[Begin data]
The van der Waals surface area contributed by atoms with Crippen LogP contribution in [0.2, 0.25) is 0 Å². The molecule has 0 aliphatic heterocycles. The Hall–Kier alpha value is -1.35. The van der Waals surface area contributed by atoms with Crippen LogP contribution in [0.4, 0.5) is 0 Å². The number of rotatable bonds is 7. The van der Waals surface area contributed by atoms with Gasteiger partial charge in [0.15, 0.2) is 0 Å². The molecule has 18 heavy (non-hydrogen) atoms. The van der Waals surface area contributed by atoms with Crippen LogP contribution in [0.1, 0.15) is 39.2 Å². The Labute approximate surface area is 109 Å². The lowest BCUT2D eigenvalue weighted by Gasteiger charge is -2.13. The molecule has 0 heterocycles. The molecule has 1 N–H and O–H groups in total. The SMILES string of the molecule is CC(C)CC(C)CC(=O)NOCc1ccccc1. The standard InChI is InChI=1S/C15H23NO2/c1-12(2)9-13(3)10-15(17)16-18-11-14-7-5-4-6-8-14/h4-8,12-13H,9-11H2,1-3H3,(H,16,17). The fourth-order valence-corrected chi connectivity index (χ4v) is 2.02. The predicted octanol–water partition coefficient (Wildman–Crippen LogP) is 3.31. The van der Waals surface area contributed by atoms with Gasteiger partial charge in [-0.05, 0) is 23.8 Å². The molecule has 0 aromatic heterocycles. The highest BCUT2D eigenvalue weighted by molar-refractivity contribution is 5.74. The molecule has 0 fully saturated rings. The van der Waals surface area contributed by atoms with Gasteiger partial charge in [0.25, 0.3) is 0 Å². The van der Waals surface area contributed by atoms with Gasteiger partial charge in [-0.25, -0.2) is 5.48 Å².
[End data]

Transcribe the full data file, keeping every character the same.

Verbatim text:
The van der Waals surface area contributed by atoms with Crippen LogP contribution in [0.2, 0.25) is 0 Å². The molecule has 0 aliphatic heterocycles. The Hall–Kier alpha value is -1.35. The van der Waals surface area contributed by atoms with Crippen LogP contribution in [0.4, 0.5) is 0 Å². The number of rotatable bonds is 7. The van der Waals surface area contributed by atoms with Gasteiger partial charge in [0.15, 0.2) is 0 Å². The molecule has 18 heavy (non-hydrogen) atoms. The van der Waals surface area contributed by atoms with Crippen LogP contribution in [0.1, 0.15) is 39.2 Å². The Labute approximate surface area is 109 Å². The lowest BCUT2D eigenvalue weighted by Gasteiger charge is -2.13. The molecule has 0 heterocycles. The molecule has 1 N–H and O–H groups in total. The SMILES string of the molecule is CC(C)CC(C)CC(=O)NOCc1ccccc1. The standard InChI is InChI=1S/C15H23NO2/c1-12(2)9-13(3)10-15(17)16-18-11-14-7-5-4-6-8-14/h4-8,12-13H,9-11H2,1-3H3,(H,16,17). The fourth-order valence-corrected chi connectivity index (χ4v) is 2.02. The predicted octanol–water partition coefficient (Wildman–Crippen LogP) is 3.31. The van der Waals surface area contributed by atoms with Gasteiger partial charge in [-0.05, 0) is 23.8 Å². The molecule has 0 aromatic heterocycles. The highest BCUT2D eigenvalue weighted by molar-refractivity contribution is 5.74. The molecule has 0 fully saturated rings. The van der Waals surface area contributed by atoms with Gasteiger partial charge in [0.25, 0.3) is 0 Å². The van der Waals surface area contributed by atoms with Gasteiger partial charge in [-0.25, -0.2) is 5.48 Å².